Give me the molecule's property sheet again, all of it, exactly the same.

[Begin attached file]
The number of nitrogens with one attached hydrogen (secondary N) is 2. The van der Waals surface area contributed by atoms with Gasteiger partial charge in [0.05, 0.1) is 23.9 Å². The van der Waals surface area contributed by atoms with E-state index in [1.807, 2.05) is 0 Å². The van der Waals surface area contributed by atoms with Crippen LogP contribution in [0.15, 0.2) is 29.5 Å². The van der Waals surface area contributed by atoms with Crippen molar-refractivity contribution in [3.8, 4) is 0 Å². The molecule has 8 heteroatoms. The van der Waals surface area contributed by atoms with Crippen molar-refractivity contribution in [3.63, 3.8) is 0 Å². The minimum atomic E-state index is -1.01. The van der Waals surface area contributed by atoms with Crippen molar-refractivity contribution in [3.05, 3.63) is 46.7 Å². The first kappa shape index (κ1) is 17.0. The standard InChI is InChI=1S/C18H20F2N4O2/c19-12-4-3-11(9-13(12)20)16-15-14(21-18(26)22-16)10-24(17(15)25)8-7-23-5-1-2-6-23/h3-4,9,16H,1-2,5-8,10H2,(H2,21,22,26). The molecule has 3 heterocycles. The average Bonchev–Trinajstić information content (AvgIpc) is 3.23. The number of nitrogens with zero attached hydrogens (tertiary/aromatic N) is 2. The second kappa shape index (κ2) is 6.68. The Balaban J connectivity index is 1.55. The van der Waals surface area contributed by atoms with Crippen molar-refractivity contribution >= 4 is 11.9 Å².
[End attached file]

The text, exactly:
The number of nitrogens with one attached hydrogen (secondary N) is 2. The van der Waals surface area contributed by atoms with Gasteiger partial charge in [0.05, 0.1) is 23.9 Å². The van der Waals surface area contributed by atoms with E-state index in [1.807, 2.05) is 0 Å². The van der Waals surface area contributed by atoms with Crippen LogP contribution in [0.15, 0.2) is 29.5 Å². The van der Waals surface area contributed by atoms with Crippen molar-refractivity contribution in [3.8, 4) is 0 Å². The molecule has 8 heteroatoms. The van der Waals surface area contributed by atoms with Crippen molar-refractivity contribution in [3.63, 3.8) is 0 Å². The minimum atomic E-state index is -1.01. The van der Waals surface area contributed by atoms with Crippen molar-refractivity contribution in [3.05, 3.63) is 46.7 Å². The first kappa shape index (κ1) is 17.0. The standard InChI is InChI=1S/C18H20F2N4O2/c19-12-4-3-11(9-13(12)20)16-15-14(21-18(26)22-16)10-24(17(15)25)8-7-23-5-1-2-6-23/h3-4,9,16H,1-2,5-8,10H2,(H2,21,22,26). The molecule has 3 heterocycles. The average Bonchev–Trinajstić information content (AvgIpc) is 3.23. The number of nitrogens with zero attached hydrogens (tertiary/aromatic N) is 2. The second kappa shape index (κ2) is 6.68. The Balaban J connectivity index is 1.55. The van der Waals surface area contributed by atoms with Crippen molar-refractivity contribution >= 4 is 11.9 Å².